BUENOS AIRES – Argentina paid $9.3 billion on Friday to holdout bondholders, including a group of American hedge funds that had successfully sued in U.S. court for full payment on sovereign debt that the country defaulted on in late 2001.
“It’s all over. We’re out of default officially and definitively,” a Finance Ministry source told EFE.
The payments were carried out after Argentina made a successful return to capital markets this week following a 15-year hiatus, raising $16.5 billion in a bond offering Tuesday that the government described as a vote of confidence by investors in business-friendly President Mauricio Macri.
Around half of the bond payments were made to four U.S. hedge funds, including Elliott Management Corp. founder and CEO Paul Singer’s NML Capital Ltd., that reached a settlement in late February with Macri’s administration.
Those large holdout creditors had successfully sued Argentina in a New York federal court after rejecting debt restructurings in 2005 and 2010, in which 93 percent of bondholders accepted steep haircuts.
Under arrangements made by Argentina’s 1976-1983 military regime, the New York federal courts have jurisdiction over litigation involving Argentine sovereign debt and Buenos Aires uses Big Apple banks to pay bondholders.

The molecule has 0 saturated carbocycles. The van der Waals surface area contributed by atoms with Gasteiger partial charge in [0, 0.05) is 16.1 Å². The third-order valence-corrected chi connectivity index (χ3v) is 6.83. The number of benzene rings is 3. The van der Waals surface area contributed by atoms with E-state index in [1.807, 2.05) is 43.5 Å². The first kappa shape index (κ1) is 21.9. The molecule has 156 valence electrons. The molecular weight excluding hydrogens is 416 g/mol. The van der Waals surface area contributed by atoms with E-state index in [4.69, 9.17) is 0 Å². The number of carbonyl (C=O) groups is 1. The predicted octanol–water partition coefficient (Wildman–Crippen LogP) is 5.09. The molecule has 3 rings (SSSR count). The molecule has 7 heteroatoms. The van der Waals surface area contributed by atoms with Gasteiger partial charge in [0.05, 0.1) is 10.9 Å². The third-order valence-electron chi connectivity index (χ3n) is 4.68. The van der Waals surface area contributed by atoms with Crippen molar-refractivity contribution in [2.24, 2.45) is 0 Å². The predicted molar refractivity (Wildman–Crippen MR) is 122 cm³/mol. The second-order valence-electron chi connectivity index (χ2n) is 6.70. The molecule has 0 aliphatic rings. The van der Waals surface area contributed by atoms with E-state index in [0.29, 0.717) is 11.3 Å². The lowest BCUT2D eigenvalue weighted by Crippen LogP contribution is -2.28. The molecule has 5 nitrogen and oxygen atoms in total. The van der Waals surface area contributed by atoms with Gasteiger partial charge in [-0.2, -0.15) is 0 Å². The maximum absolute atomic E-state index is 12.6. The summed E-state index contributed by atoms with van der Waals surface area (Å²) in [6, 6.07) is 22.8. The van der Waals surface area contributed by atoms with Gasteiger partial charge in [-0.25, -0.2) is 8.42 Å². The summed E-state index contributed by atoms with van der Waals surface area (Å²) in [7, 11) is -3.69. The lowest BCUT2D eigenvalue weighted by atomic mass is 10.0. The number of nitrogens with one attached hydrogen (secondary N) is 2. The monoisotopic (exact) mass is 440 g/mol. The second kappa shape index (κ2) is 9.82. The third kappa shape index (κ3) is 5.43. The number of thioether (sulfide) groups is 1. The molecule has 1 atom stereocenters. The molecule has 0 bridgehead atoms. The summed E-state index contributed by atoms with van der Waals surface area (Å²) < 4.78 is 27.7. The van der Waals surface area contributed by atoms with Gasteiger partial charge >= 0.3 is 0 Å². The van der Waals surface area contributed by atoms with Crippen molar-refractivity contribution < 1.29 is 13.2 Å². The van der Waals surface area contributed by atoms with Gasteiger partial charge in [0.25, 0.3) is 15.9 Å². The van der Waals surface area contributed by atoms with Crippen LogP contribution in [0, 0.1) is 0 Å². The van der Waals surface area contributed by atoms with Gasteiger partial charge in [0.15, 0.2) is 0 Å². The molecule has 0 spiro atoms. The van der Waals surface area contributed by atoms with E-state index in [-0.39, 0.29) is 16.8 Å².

U.S. District Judge Thomas Griesa had barred Argentina from paying the exchange bondholders (those that accepted the debt swaps) until it settled with the holdouts. He lifted that order Friday after the payments were made.
Macri’s predecessor, leftist Cristina Fernandez, who stepped down last December, had refused to settle with the hedge funds and slammed them as “vultures.”
The origins of Argentina’s late 2001 default, which was then the largest in history and occurred amid a financial meltdown and economic depression, go back to the military regime, which presided over a 465 percent expansion in public indebtedness.